Towns are a gameplay concept in the Heroes of Might and Magic series. In towns players recruit heroes, purchase creatures. Heroes can learn spells.
In Heroes of Might and Magic: A Strategic Quest, towns were different only in graphics and creature dwellings. They didn't have any unique buildings. Towns in second installment weren't much different - they just got more common (available to all castles) buildings and some creatures' dwellings could be upgraded to improve their statistics.
The third game in the series brought lots of new properties for different town types: some had Artifact Merchants - an addition to the normal marketplace. Also, grail structures were introduced, which increased income and brought some bonuses to the player. Some special structures gave bonuses to hero who defended against siege. There were introduced two classes of heroes per town - one for Might and one for Magic. Also different towns could have different levels of mage guilds available - for example barbaric stronghold could build only three levels of mage guild, and tower could have all five levels with most powerful spells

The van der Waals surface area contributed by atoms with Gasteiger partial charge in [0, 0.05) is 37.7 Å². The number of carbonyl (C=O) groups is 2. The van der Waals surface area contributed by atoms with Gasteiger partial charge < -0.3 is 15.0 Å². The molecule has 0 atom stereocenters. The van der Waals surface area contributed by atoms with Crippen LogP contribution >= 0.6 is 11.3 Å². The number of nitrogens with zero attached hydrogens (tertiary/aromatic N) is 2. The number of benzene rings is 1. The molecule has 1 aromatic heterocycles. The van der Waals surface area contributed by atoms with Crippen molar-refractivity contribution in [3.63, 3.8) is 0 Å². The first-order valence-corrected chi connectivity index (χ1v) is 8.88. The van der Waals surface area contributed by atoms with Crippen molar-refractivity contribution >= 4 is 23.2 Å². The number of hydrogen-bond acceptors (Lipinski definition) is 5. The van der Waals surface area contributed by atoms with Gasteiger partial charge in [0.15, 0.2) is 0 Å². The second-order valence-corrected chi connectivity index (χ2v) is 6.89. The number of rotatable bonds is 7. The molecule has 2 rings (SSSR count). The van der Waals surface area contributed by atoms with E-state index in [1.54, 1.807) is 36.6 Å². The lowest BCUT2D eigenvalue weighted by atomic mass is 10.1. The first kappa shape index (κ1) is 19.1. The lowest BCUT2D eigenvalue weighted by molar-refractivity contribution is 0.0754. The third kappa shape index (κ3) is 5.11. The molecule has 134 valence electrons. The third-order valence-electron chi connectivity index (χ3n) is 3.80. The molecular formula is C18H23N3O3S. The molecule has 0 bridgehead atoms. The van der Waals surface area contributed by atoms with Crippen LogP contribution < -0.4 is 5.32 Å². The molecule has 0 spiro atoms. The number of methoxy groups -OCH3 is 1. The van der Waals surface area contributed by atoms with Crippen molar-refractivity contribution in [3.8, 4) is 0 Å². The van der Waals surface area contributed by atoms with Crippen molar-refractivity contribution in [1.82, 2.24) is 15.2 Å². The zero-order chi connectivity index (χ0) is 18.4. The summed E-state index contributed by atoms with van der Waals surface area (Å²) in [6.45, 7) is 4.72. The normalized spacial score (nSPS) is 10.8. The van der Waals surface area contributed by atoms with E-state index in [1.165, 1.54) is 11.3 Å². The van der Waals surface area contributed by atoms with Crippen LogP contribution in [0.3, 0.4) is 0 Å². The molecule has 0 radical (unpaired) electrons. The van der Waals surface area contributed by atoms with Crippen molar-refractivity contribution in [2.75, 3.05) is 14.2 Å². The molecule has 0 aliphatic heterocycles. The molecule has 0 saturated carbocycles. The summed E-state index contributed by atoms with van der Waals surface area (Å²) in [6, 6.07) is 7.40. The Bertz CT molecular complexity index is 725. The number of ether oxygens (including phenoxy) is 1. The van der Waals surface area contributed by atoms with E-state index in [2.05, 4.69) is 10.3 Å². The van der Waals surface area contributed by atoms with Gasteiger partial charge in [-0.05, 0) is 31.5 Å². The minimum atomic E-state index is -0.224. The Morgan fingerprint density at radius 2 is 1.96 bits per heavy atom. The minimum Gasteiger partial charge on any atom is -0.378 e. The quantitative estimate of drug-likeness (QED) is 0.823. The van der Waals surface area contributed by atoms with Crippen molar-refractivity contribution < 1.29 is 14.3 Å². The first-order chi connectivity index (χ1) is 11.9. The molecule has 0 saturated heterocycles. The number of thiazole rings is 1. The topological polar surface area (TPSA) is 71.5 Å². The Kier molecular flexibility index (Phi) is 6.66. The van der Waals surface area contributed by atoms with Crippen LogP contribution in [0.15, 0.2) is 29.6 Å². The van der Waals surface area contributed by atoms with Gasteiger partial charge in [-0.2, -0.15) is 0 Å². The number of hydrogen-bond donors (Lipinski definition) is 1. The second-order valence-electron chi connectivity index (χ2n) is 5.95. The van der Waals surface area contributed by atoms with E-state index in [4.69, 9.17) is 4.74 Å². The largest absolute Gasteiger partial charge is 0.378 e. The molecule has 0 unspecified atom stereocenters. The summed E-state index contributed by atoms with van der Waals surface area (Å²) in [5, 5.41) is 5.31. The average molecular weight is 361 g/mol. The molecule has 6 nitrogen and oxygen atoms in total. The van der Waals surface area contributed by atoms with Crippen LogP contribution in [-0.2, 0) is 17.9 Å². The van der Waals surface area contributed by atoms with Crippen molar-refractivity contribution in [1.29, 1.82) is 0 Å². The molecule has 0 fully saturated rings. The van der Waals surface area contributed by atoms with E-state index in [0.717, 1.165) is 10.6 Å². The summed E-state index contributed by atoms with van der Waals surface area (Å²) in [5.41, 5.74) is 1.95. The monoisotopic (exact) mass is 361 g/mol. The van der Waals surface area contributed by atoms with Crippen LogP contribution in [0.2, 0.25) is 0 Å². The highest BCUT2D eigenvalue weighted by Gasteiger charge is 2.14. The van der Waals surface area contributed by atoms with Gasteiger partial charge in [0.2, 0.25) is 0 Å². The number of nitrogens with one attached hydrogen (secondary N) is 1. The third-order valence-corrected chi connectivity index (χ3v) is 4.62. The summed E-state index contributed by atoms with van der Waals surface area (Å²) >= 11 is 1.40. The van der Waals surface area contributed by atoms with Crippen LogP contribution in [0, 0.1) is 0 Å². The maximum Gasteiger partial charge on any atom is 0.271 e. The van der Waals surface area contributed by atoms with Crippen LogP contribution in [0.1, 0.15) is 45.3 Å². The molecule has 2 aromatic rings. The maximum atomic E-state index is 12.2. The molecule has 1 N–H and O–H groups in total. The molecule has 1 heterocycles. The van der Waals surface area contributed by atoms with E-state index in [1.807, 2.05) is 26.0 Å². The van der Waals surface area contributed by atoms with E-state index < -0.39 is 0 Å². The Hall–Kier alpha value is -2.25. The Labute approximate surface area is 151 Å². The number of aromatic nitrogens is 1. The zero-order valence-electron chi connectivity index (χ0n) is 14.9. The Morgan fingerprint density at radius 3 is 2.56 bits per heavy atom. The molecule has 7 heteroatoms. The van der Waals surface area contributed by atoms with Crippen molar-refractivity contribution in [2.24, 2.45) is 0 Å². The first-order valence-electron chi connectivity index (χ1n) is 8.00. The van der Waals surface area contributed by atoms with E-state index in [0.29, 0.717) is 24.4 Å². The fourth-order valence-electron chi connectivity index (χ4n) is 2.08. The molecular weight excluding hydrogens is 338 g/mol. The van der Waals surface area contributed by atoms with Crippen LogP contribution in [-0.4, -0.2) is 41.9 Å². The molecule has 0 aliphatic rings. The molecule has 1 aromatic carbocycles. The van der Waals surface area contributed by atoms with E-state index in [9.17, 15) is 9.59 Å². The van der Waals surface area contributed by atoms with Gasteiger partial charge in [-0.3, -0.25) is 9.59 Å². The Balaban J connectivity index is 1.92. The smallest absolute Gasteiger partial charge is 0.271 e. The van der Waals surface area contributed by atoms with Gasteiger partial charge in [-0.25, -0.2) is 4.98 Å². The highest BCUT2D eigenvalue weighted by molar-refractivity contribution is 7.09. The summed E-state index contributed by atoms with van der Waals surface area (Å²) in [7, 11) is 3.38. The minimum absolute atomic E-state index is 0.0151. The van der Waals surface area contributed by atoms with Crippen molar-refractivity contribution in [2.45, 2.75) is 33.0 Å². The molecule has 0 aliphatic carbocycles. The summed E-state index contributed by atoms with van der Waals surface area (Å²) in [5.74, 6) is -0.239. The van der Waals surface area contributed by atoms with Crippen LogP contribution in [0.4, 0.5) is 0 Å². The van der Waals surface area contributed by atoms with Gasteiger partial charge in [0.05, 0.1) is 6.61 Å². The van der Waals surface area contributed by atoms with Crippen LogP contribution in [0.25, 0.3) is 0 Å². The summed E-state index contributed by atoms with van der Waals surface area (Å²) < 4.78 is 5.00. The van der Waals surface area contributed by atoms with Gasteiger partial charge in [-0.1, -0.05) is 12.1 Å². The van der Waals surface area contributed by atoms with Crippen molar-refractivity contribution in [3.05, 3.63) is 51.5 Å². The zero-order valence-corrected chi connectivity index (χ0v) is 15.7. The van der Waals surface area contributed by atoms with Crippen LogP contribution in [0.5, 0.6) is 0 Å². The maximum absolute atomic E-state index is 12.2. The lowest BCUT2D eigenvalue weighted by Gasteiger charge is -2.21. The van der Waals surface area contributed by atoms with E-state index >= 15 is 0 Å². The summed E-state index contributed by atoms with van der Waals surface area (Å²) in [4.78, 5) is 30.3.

In Heroes of Might and Magic IV, each town had associated magic school (except for Stronghold), has mage guilds of five levels with aligned school spells and extra buildings which add extra spells from other schools. Barbarian stronghold has some attack and defence boosting town structures. Also like in previous game each town has two hero classes associated with it with exception to stronghold which has only might-based hero barbarian. Completely new concept introduced in fourth instalment is introducing alternative dwellings - each town can build one of two dwellings for second, third and fourth levels and since one is built, the other one is disabled, though building other dwelling of the same level was possible through scripting of map.
Heroes of Might and Magic V largely returned to the Heroes III mechanics, but still features a number of changes. Strict building interdependencies have been downplayed, partially replaced by requiring just an overall number of buildings build so far ("town level"). Each faction retained an associated magic school, with every level of Mage Guild guaranteed to have a spell of that school — as well as the lowered overall number of spells. Finally, in campaigns, most towns have bonuses revealed in the town's description, like an increased population of certain creatures, additional income or a lowered price for a non faction-specific war machine.